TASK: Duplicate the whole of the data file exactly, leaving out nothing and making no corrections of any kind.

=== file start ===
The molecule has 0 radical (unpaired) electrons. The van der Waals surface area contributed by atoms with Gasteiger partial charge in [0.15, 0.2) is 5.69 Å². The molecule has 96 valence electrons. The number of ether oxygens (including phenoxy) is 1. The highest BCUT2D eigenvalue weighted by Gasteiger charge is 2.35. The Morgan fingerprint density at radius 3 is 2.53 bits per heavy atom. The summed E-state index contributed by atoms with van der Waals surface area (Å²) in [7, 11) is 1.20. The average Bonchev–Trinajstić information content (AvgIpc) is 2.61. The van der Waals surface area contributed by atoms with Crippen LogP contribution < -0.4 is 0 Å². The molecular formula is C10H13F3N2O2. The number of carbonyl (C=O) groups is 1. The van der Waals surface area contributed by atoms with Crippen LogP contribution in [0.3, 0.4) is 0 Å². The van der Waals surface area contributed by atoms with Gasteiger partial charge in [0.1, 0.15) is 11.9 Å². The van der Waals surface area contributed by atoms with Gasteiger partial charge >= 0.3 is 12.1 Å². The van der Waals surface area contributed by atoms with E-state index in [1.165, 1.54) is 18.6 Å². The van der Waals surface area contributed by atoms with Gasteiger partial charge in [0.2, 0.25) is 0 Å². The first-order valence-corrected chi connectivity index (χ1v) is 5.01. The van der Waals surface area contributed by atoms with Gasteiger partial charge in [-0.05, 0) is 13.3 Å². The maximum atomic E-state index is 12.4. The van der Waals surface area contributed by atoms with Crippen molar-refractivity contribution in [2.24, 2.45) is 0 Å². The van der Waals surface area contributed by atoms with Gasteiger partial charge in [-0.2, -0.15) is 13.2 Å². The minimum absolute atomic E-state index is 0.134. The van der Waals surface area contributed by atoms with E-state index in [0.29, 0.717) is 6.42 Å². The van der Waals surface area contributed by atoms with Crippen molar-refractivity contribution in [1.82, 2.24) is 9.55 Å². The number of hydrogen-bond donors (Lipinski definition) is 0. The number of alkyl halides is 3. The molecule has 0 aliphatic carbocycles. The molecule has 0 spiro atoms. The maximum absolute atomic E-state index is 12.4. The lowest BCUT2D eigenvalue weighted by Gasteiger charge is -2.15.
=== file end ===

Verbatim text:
The molecule has 0 radical (unpaired) electrons. The van der Waals surface area contributed by atoms with Gasteiger partial charge in [0.15, 0.2) is 5.69 Å². The molecule has 96 valence electrons. The number of ether oxygens (including phenoxy) is 1. The highest BCUT2D eigenvalue weighted by Gasteiger charge is 2.35. The Morgan fingerprint density at radius 3 is 2.53 bits per heavy atom. The summed E-state index contributed by atoms with van der Waals surface area (Å²) in [7, 11) is 1.20. The average Bonchev–Trinajstić information content (AvgIpc) is 2.61. The van der Waals surface area contributed by atoms with Crippen LogP contribution < -0.4 is 0 Å². The molecular formula is C10H13F3N2O2. The number of carbonyl (C=O) groups is 1. The van der Waals surface area contributed by atoms with Crippen LogP contribution in [0.3, 0.4) is 0 Å². The van der Waals surface area contributed by atoms with Gasteiger partial charge in [0.1, 0.15) is 11.9 Å². The van der Waals surface area contributed by atoms with Gasteiger partial charge >= 0.3 is 12.1 Å². The van der Waals surface area contributed by atoms with E-state index in [1.165, 1.54) is 18.6 Å². The van der Waals surface area contributed by atoms with Gasteiger partial charge in [0.2, 0.25) is 0 Å². The first-order valence-corrected chi connectivity index (χ1v) is 5.01. The van der Waals surface area contributed by atoms with Gasteiger partial charge in [-0.05, 0) is 13.3 Å². The maximum atomic E-state index is 12.4. The van der Waals surface area contributed by atoms with Crippen molar-refractivity contribution in [2.24, 2.45) is 0 Å². The van der Waals surface area contributed by atoms with Gasteiger partial charge in [-0.2, -0.15) is 13.2 Å². The minimum absolute atomic E-state index is 0.134. The van der Waals surface area contributed by atoms with E-state index in [0.29, 0.717) is 6.42 Å². The van der Waals surface area contributed by atoms with Crippen molar-refractivity contribution in [1.82, 2.24) is 9.55 Å². The number of hydrogen-bond donors (Lipinski definition) is 0. The number of alkyl halides is 3. The molecule has 0 aliphatic carbocycles. The molecule has 0 spiro atoms. The maximum absolute atomic E-state index is 12.4. The lowest BCUT2D eigenvalue weighted by Gasteiger charge is -2.15.